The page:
The tax law may protect an “innocent spouse” from joint and several tax liability if numerous requirements are met. For instance, the understatement of tax must be due to errors or omissions by your spouse, and you must establish that you did not know—or had no reason to know—that there was an understatement of tax.
However, as a new Tax Court case shows, there are limits to the relief afforded to so-called innocent spouses. (Bruen, TC Memo 2009-249)
Facts: Under their divorce decree, a taxpayer and her ex-husband agreed to file joint returns for 2002 and 2003. Each was liable for half of their 2003 federal income tax. The agreement did not cover their 2002 liability. (It was assumed there was no underpayment for that year.)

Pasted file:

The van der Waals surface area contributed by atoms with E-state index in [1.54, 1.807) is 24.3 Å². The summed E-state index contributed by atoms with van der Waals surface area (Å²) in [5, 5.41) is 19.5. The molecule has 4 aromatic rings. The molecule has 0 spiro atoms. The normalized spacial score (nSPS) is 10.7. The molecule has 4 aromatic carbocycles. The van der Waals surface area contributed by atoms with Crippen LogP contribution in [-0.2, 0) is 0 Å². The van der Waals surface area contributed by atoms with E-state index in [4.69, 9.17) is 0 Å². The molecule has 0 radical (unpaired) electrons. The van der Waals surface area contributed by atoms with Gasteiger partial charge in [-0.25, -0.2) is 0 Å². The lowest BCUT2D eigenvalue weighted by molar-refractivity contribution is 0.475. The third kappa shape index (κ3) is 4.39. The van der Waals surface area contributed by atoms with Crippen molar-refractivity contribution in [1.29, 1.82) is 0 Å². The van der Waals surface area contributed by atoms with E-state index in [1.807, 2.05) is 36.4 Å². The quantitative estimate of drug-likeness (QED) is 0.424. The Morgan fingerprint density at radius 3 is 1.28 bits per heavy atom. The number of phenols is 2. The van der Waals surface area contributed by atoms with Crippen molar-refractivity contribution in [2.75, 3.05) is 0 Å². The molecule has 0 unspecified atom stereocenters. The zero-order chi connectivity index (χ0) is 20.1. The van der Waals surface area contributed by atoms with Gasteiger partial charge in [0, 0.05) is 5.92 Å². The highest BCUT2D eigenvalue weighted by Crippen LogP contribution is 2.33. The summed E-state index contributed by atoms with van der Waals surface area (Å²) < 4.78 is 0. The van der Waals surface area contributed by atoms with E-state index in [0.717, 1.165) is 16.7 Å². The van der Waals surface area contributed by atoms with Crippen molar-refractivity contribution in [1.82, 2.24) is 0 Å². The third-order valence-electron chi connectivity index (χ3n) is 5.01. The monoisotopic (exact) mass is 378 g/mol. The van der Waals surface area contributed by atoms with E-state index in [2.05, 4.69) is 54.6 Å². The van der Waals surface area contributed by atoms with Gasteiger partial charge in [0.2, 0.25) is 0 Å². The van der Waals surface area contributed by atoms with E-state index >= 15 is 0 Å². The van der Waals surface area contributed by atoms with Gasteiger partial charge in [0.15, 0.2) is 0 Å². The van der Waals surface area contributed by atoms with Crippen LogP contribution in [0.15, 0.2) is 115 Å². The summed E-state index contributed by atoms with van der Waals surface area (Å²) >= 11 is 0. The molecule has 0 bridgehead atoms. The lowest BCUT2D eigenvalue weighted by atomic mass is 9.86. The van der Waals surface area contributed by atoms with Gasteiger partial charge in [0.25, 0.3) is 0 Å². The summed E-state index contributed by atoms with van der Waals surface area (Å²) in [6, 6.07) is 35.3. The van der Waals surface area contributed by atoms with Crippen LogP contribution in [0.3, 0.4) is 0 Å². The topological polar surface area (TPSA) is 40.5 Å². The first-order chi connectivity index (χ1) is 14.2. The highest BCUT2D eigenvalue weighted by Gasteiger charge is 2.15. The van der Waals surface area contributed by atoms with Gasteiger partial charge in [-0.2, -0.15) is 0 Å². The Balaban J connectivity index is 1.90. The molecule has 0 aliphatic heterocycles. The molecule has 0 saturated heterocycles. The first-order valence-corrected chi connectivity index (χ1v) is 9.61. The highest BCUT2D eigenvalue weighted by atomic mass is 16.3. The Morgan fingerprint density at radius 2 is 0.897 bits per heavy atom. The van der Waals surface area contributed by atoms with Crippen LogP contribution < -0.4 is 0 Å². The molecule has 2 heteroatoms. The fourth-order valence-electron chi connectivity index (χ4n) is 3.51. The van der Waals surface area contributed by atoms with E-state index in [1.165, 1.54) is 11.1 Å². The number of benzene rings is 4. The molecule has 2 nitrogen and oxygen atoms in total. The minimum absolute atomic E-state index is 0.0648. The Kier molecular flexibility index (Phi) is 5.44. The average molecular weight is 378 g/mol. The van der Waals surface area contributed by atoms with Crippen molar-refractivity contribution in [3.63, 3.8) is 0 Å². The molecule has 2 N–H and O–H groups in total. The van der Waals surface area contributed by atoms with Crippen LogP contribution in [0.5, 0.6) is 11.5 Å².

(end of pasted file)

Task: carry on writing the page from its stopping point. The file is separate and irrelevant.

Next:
But, the couple’s amended returns for 2002 and 2003 showed that they owed tax for both years. The underpayments were solely attributable to the ex-husband’s income.
Result: The Tax Court concluded that the taxpayer was entitled to equitable relief for her ex-husband’s 50% share of the 2002 and 2003 tax liability. She was able to demonstrate that she didn’t know, or had no reason to know, that her ex-husband would not pay his share. But the taxpayer remained liable for her half of the liability. There was no evidence of extenuating factors such as abuse or economic hardship.
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